The Fire Sermon (The Fire Sermon, #1)
by Francesca Haig.
Some time in the future, a nuclear disaster devastates the world. 400 years after that, humanity is still around but has been changed drastically. Every single person is born with a twin. One twin comes out healthy and ‘normal’ (the Alphas) and the other inevitably has some kind of deformity or abnormality (the Omegas). And despite society’s best efforts to segregate these two types, one hard fact remains: whenever one twin dies, so does the other. They are irrevocably linked. When Cass and Zach are born, it’s not clear which one is the Omega. They grow up in fear of being torn away from their family and sent to the Omega settlement. So when Cass’ deformity manifests itself as a mental power (foresight), she keeps it secret- for awhile. Eventually it comes out, and Cass scrapes by on the Omega settlement while her brother rises in the Alpha Council ranks. Eventually his quest for power and her ability collide, and she finds herself on the run. There have been rumors of a rebel Omega settlement for ages, but does it really exist? And can Cass find it before her brother finds her?
We listened to this as an audiobook on our recent roadtrip to Kentucky. I have to be honest, I really did not like the voice narrator, and I’m not sure whether that biased me more negatively towards the story in general. So take the rest of this review with a grain of salt.
I really like some parts of this book. I think the idea of linked twins is really interesting, and just from the get-go sets up lots of possible story complications. I like the futuristic landscape that Haig paints. The Alpha Council is a Machiavellian work of art, and all too believable. Cass as the main character is… ok. I found myself annoyed with her more often than not, simply for not admitting to herself that her brother is terrible. Kip, the other main character that comes along, was a lot more my style. He was able to maintain a no-nonsense practicality while also being a nice guy, which is a hard balance to pull off. The other minor characters that pop up were just that- minor characters, not really too significant or stand-out, but not a problem either.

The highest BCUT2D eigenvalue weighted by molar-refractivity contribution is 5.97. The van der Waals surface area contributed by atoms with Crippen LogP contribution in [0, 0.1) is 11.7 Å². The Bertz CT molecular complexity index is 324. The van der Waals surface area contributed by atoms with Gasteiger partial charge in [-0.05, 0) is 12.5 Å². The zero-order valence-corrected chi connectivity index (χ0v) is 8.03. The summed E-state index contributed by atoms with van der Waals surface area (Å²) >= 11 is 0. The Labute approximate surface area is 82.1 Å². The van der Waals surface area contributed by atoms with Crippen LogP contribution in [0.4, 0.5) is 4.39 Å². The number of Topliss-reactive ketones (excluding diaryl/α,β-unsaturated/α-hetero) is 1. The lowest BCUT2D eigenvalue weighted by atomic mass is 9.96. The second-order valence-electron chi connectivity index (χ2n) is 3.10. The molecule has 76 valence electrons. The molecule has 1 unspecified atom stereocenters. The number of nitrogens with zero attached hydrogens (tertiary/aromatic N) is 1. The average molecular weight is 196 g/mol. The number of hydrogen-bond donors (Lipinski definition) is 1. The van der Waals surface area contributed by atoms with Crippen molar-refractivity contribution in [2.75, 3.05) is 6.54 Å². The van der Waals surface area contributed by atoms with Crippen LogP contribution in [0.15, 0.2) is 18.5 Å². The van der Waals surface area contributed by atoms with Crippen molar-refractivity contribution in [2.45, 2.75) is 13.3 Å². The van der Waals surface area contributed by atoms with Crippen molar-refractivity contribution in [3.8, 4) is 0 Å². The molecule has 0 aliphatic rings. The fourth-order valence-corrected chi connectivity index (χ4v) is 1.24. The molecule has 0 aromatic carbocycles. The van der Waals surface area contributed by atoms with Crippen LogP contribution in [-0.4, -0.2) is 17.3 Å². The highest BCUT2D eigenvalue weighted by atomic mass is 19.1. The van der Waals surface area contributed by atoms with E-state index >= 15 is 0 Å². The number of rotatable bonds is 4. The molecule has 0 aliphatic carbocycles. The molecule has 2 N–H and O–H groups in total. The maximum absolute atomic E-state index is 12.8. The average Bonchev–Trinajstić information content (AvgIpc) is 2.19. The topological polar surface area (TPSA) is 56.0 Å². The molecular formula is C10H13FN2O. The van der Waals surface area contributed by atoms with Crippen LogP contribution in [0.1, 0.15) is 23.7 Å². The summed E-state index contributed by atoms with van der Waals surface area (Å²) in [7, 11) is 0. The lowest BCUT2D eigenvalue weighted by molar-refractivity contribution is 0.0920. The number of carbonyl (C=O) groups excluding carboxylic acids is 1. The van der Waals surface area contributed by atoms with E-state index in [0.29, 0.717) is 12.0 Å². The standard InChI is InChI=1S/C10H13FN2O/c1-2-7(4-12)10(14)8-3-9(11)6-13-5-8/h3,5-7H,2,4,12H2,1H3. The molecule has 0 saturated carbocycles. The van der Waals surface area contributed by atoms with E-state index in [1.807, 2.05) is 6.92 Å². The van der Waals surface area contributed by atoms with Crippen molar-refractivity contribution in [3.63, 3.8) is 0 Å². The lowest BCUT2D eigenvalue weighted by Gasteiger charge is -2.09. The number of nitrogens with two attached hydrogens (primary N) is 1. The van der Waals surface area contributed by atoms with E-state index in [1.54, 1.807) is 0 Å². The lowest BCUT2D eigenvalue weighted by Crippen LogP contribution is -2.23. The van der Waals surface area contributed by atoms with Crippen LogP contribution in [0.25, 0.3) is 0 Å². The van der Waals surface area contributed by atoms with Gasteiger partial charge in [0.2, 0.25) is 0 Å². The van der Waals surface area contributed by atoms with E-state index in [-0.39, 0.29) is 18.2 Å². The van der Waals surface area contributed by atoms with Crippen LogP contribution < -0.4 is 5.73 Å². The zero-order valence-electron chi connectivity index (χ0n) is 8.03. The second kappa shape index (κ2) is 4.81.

My major gripe with this book goes back to the setup. I can buy that twins are born differently and that Alphas would oppress the Omegas. It’s not a huge twist on your standard dystopian fare. My problem is with the choice to make the narrator one of the few rare Omegas with a mental abnormality, rather than a physical one like most of the population. Because heaven forbid we have a main female character who wasn’t normal-looking. It’s like the author had this great idea for a story with political/social commentary, and then backtracked. It ends up feeling like a half-assed effort at a message.
There’s also a lot of to-do in the Goodreads summary about how Cass is all about achieving equality between Alphas and Omegas, but that really isn’t a huge focal point in the book. At least not until closer to the end. It’s more of a ‘yeah, that’d be nice’ without actually doing anything about it for most of the book. So don’t go into it expecting some epic quest to re-order society, because that seems to be more what’s going to happen in book 2.
Overall, it had an interesting premise, but execution left a lot to be desired. I’m still debating whether to read book 2. But if you like futuristic YA dystopias about divided societies, maybe give this a try and see what you think.